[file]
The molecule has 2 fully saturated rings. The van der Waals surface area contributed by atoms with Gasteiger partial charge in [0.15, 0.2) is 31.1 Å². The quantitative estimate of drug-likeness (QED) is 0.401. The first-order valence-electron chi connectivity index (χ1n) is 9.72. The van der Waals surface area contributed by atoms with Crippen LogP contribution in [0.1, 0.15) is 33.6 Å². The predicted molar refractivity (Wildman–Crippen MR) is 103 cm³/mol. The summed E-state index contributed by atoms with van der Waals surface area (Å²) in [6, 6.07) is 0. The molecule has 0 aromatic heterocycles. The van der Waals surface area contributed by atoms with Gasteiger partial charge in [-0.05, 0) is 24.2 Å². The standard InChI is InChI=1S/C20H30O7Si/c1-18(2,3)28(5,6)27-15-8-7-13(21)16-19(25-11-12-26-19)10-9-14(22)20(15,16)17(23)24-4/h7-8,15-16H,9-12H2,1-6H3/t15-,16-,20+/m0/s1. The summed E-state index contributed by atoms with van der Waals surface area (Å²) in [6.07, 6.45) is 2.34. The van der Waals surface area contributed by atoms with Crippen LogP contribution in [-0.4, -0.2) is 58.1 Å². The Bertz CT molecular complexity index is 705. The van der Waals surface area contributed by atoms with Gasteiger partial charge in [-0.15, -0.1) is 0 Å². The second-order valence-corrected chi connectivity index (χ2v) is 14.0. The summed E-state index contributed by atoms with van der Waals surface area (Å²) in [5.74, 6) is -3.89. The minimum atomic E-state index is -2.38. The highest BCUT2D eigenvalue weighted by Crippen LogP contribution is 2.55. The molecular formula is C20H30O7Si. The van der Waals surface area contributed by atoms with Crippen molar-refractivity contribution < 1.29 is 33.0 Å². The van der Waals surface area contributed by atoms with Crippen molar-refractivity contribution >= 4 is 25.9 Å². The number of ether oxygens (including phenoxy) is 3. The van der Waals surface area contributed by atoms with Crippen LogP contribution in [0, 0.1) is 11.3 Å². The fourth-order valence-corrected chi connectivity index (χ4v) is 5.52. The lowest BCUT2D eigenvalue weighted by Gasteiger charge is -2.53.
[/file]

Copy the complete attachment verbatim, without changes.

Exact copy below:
The molecule has 2 fully saturated rings. The van der Waals surface area contributed by atoms with Gasteiger partial charge in [0.15, 0.2) is 31.1 Å². The quantitative estimate of drug-likeness (QED) is 0.401. The first-order valence-electron chi connectivity index (χ1n) is 9.72. The van der Waals surface area contributed by atoms with Crippen LogP contribution in [0.1, 0.15) is 33.6 Å². The predicted molar refractivity (Wildman–Crippen MR) is 103 cm³/mol. The summed E-state index contributed by atoms with van der Waals surface area (Å²) in [6, 6.07) is 0. The molecule has 0 aromatic heterocycles. The van der Waals surface area contributed by atoms with Gasteiger partial charge in [-0.05, 0) is 24.2 Å². The standard InChI is InChI=1S/C20H30O7Si/c1-18(2,3)28(5,6)27-15-8-7-13(21)16-19(25-11-12-26-19)10-9-14(22)20(15,16)17(23)24-4/h7-8,15-16H,9-12H2,1-6H3/t15-,16-,20+/m0/s1. The summed E-state index contributed by atoms with van der Waals surface area (Å²) in [6.07, 6.45) is 2.34. The van der Waals surface area contributed by atoms with Crippen LogP contribution in [-0.4, -0.2) is 58.1 Å². The Bertz CT molecular complexity index is 705. The van der Waals surface area contributed by atoms with Gasteiger partial charge in [-0.15, -0.1) is 0 Å². The second-order valence-corrected chi connectivity index (χ2v) is 14.0. The summed E-state index contributed by atoms with van der Waals surface area (Å²) in [5.74, 6) is -3.89. The minimum atomic E-state index is -2.38. The highest BCUT2D eigenvalue weighted by Crippen LogP contribution is 2.55. The molecular formula is C20H30O7Si. The van der Waals surface area contributed by atoms with Crippen molar-refractivity contribution < 1.29 is 33.0 Å². The van der Waals surface area contributed by atoms with Crippen molar-refractivity contribution >= 4 is 25.9 Å². The number of ether oxygens (including phenoxy) is 3. The van der Waals surface area contributed by atoms with Crippen LogP contribution in [0, 0.1) is 11.3 Å². The fourth-order valence-corrected chi connectivity index (χ4v) is 5.52. The lowest BCUT2D eigenvalue weighted by Gasteiger charge is -2.53.